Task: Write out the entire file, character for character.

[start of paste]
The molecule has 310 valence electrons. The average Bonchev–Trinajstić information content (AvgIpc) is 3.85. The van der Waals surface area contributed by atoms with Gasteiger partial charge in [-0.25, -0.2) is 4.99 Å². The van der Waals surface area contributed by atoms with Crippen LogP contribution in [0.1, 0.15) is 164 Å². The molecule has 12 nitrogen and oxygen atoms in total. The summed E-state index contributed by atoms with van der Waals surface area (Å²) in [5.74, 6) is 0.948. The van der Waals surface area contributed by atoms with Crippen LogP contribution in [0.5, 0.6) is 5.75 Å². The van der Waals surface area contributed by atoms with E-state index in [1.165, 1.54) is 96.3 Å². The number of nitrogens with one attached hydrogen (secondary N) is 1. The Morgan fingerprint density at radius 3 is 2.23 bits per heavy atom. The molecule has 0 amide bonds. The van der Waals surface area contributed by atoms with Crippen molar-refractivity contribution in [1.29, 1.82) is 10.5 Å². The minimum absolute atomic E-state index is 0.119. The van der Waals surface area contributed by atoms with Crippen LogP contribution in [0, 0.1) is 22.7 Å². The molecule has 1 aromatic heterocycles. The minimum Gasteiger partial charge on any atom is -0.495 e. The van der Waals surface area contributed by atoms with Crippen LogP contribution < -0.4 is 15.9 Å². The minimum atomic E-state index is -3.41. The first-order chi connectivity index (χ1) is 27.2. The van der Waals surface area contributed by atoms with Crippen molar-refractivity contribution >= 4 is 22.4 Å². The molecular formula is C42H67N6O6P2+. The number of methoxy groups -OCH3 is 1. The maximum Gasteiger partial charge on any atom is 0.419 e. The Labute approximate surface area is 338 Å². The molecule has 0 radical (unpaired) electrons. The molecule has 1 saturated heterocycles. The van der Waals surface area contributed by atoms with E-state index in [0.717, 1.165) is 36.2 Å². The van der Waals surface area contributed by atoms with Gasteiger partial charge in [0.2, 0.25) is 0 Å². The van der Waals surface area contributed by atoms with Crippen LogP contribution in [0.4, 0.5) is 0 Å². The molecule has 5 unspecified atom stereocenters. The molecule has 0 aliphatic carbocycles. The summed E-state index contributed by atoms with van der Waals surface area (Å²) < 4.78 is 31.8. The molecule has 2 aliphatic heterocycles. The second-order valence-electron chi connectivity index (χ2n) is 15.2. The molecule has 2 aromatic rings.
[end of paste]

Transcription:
The molecule has 310 valence electrons. The average Bonchev–Trinajstić information content (AvgIpc) is 3.85. The van der Waals surface area contributed by atoms with Gasteiger partial charge in [-0.25, -0.2) is 4.99 Å². The van der Waals surface area contributed by atoms with Crippen LogP contribution in [0.1, 0.15) is 164 Å². The molecule has 12 nitrogen and oxygen atoms in total. The summed E-state index contributed by atoms with van der Waals surface area (Å²) in [5.74, 6) is 0.948. The van der Waals surface area contributed by atoms with Crippen LogP contribution in [0.5, 0.6) is 5.75 Å². The van der Waals surface area contributed by atoms with E-state index in [1.165, 1.54) is 96.3 Å². The number of nitrogens with one attached hydrogen (secondary N) is 1. The Morgan fingerprint density at radius 3 is 2.23 bits per heavy atom. The molecule has 0 amide bonds. The van der Waals surface area contributed by atoms with Crippen molar-refractivity contribution in [1.29, 1.82) is 10.5 Å². The minimum absolute atomic E-state index is 0.119. The van der Waals surface area contributed by atoms with Crippen LogP contribution in [0, 0.1) is 22.7 Å². The molecule has 1 aromatic heterocycles. The minimum Gasteiger partial charge on any atom is -0.495 e. The van der Waals surface area contributed by atoms with Crippen LogP contribution < -0.4 is 15.9 Å². The minimum atomic E-state index is -3.41. The first-order chi connectivity index (χ1) is 27.2. The van der Waals surface area contributed by atoms with Crippen molar-refractivity contribution >= 4 is 22.4 Å². The molecular formula is C42H67N6O6P2+. The number of methoxy groups -OCH3 is 1. The maximum Gasteiger partial charge on any atom is 0.419 e. The Labute approximate surface area is 338 Å². The molecule has 0 radical (unpaired) electrons. The molecule has 1 saturated heterocycles. The van der Waals surface area contributed by atoms with E-state index in [0.717, 1.165) is 36.2 Å². The van der Waals surface area contributed by atoms with Gasteiger partial charge in [0.2, 0.25) is 0 Å². The van der Waals surface area contributed by atoms with Crippen LogP contribution in [0.4, 0.5) is 0 Å². The molecule has 5 unspecified atom stereocenters. The molecule has 0 aliphatic carbocycles. The summed E-state index contributed by atoms with van der Waals surface area (Å²) < 4.78 is 31.8. The molecule has 2 aliphatic heterocycles. The second-order valence-electron chi connectivity index (χ2n) is 15.2. The molecule has 2 aromatic rings.